Arizona has a payroll budget in mind, and it became a bit clearer when the Coyotes acquired Pavel Datsyuk’s $7.5 million cap hit from the Red Wings without having to pay any of his salary. When all the shopping is done, however, are the Coyotes really going to quibble over a couple million dollars or less in what is likely Doan’s last season in a Coyotes uniform?

If this is a case of the Coyotes asking Doan to take one for the team, someone should remind them that Doan has been taking one for the team for the past 13 years — ever since the team moved west to Glendale and he was named team captain.

Besides, how do the Coyotes justify that stance when Tippett just signed a substantial five-year extension while becoming executive vice president of hockey operations? How do they justify it when the NHL just announced expansion to Las Vegas, putting $16 million additional in each team’s pocket? How do they justify that when IceArizona bought this team for $170 million and saw its value rise to $305 million in one year when Andrew Barroway began the purchase of a majority stake? As one owner noted excitedly during that sale, “We crushed that investment!”

Maybe the Coyotes don’t think Doan is worth his prior salary. It’s fair to wonder if he can replicate that remarkable 28-goal season from a year ago. It shouldn’t be expected since he turns 40 in October, but if that is the only metric by which the Coyotes are measuring Doan’s value, they are taking a narrow-minded approach.

Contract negotiations are an ugly part of the business. Teams must hold the line to make sure their cap situation doesn’t spiral out of control due to loyalty or affection for certain players. Every once in a while, however, a player comes along that warrants special consideration.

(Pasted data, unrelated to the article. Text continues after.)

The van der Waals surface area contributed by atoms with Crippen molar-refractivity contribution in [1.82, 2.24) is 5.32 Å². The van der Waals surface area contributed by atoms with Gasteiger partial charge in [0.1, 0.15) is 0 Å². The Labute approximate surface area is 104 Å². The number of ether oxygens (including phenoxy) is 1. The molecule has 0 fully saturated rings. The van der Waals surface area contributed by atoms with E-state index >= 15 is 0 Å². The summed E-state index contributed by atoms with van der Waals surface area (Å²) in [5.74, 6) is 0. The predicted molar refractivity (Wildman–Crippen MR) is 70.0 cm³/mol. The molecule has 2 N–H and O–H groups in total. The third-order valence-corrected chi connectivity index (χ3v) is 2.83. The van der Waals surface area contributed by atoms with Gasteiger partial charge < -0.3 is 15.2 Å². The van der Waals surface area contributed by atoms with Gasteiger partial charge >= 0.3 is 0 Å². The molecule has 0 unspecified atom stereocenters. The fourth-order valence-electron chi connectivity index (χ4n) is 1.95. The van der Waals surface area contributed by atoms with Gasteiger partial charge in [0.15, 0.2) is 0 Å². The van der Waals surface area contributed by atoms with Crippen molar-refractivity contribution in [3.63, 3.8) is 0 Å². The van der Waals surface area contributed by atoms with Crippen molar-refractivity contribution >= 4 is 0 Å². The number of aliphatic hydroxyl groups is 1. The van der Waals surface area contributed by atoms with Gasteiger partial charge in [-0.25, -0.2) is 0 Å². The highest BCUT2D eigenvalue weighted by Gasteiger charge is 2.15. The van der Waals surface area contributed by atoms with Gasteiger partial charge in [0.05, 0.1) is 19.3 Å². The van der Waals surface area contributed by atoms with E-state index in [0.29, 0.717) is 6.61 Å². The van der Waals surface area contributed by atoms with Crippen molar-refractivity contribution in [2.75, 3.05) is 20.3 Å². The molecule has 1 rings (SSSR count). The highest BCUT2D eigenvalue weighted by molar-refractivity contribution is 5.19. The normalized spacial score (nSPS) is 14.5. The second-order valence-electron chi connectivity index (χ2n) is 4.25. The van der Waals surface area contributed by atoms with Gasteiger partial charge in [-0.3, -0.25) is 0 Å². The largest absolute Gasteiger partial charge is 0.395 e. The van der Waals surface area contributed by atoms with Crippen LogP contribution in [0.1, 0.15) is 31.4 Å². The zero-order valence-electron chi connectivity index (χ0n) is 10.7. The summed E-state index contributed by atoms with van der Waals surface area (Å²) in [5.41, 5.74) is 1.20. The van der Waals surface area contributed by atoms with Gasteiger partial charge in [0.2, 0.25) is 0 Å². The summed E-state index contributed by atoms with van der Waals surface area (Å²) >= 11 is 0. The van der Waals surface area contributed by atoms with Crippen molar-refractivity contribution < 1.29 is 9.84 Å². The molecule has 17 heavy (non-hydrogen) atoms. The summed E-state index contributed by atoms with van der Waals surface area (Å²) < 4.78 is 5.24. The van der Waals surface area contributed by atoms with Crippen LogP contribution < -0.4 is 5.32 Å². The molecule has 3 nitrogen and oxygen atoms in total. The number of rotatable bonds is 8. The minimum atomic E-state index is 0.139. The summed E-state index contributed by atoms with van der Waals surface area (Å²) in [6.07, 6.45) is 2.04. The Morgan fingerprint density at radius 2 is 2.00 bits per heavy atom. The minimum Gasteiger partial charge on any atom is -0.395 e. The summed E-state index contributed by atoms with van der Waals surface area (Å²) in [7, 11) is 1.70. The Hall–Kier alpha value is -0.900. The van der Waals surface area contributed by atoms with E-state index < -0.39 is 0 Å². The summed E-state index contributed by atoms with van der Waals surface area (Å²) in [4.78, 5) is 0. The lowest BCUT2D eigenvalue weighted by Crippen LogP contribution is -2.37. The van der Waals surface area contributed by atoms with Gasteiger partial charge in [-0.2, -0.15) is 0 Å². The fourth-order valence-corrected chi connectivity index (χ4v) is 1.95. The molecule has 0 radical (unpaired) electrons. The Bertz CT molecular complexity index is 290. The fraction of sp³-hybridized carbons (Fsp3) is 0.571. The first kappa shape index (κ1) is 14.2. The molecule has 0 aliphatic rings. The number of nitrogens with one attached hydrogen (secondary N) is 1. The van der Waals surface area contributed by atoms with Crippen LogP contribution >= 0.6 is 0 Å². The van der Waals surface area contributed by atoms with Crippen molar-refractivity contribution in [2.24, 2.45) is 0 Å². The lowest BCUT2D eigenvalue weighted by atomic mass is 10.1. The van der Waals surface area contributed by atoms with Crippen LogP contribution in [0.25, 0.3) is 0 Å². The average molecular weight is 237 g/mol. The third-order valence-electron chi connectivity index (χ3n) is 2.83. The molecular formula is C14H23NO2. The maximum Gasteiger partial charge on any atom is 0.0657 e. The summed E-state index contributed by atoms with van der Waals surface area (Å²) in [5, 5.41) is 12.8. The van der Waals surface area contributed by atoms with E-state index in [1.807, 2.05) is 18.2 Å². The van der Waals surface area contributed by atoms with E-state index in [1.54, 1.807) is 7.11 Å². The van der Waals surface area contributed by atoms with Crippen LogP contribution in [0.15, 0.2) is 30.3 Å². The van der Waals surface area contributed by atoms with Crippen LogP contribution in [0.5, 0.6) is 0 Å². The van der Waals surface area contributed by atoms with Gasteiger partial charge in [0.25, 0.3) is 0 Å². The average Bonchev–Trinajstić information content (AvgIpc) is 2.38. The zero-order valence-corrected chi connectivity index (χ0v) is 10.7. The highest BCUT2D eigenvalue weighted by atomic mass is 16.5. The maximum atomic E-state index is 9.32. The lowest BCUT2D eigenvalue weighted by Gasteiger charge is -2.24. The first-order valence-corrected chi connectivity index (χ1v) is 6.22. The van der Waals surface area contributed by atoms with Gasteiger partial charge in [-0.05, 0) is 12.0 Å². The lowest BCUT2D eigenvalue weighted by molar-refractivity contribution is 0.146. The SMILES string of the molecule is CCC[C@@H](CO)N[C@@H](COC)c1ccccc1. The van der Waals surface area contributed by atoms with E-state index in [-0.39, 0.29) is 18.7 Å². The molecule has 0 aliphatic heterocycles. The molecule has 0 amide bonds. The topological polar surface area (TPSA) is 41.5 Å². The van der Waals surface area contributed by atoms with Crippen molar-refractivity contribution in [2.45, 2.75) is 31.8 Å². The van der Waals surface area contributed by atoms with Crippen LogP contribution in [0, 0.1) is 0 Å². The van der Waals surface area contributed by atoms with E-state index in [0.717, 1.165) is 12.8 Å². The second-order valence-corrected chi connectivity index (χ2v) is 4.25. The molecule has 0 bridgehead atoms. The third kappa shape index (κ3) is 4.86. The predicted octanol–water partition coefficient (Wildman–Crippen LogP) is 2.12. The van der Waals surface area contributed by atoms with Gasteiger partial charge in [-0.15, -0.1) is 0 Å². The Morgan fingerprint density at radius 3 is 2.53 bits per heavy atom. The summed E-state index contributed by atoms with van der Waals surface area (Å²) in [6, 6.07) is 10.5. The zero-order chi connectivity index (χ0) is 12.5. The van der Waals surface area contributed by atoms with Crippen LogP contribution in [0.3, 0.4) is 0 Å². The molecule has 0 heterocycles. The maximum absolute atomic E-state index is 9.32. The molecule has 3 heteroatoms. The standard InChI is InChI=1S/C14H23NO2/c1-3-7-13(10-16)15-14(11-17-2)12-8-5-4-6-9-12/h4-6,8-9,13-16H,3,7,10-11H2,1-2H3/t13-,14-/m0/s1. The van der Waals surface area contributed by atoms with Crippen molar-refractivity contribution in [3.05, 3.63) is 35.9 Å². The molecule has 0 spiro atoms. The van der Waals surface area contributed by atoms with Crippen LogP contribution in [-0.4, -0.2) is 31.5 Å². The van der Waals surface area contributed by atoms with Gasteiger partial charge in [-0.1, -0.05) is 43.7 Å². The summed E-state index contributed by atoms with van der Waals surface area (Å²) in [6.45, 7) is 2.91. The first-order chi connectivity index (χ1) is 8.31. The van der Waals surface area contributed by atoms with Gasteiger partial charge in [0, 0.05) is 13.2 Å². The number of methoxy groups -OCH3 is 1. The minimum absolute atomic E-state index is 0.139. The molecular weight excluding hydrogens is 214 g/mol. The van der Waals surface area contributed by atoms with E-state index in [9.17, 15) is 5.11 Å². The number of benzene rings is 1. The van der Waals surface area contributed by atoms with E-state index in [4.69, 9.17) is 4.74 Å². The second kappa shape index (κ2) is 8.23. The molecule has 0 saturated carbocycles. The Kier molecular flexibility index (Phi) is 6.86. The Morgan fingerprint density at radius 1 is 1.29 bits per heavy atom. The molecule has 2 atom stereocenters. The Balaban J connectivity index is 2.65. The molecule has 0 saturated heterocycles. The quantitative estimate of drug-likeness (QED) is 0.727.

Cardinals general manager Steve Keim was ready to move on from receiver Larry Fitzgerald a year ago, but team president Michael Bidwill stepped in to make sure a transcendent player was treated with the respect he had earned. Fitzgerald did take a pay cut, but NFL contracts are a different beast since his original money was not guaranteed and everyone, including Fitzgerald, knew a cut was coming.

Fitzgerald still probably makes more than he is worth ($11 million per season) if you simply weigh his on-field contributions. Bidwill was measuring more. He understood Fitzgerald’s place in the Valley’s fabric. He understood that Fitzgerald was more than the sum of his catches, touchdowns and downfield blocks. The Coyotes have cited the Cardinals as a model for how they should operate. This is the perfect opportunity to put it into practice.

Doan has given blood, sweat and tears to this team, this organization, this fan base and this community. He has stood by it, through thick and thin, even when he had opportunities to walk away for better money and a better opportunity to chase a Stanley Cup. In spite of this ongoing contract impasse, he was still there selling Goligoski on the merits of this organization. That, in a nutshell, tells you who Shane Doan is.

It would be a staggering misstep for the first-year hockey operations department to ignore all that intangible value and simply apply some on-ice algorithm to Doan’s worth. Get this contract done, get it done quickly and chalk it up to a momentary lapse of reason.

Doan will forgive, as he always does, and this story can end the way it should: with the face of the franchise riding poetically into the sunset with that cowboy hat he donned on the ice last season.